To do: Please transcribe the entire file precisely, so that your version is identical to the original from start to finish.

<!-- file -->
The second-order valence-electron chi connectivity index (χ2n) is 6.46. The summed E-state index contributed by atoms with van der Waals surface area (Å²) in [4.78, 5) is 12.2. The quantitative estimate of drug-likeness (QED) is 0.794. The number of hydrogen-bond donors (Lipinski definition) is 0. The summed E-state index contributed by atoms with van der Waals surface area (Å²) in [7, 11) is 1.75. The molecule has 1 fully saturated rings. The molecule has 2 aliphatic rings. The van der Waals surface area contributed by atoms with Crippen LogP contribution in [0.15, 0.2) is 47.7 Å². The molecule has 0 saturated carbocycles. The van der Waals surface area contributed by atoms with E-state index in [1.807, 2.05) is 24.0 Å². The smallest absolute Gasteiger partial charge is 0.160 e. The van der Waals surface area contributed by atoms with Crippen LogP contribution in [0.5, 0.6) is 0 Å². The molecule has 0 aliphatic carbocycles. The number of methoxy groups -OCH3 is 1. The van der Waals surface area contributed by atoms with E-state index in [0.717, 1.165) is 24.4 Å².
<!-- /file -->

The second-order valence-electron chi connectivity index (χ2n) is 6.46. The summed E-state index contributed by atoms with van der Waals surface area (Å²) in [4.78, 5) is 12.2. The quantitative estimate of drug-likeness (QED) is 0.794. The number of hydrogen-bond donors (Lipinski definition) is 0. The summed E-state index contributed by atoms with van der Waals surface area (Å²) in [7, 11) is 1.75. The molecule has 1 fully saturated rings. The molecule has 2 aliphatic rings. The van der Waals surface area contributed by atoms with Crippen LogP contribution in [0.15, 0.2) is 47.7 Å². The molecule has 0 saturated carbocycles. The van der Waals surface area contributed by atoms with E-state index in [1.807, 2.05) is 24.0 Å². The smallest absolute Gasteiger partial charge is 0.160 e. The van der Waals surface area contributed by atoms with Crippen LogP contribution in [0.5, 0.6) is 0 Å². The molecule has 0 aliphatic carbocycles. The number of methoxy groups -OCH3 is 1. The van der Waals surface area contributed by atoms with E-state index in [0.717, 1.165) is 24.4 Å².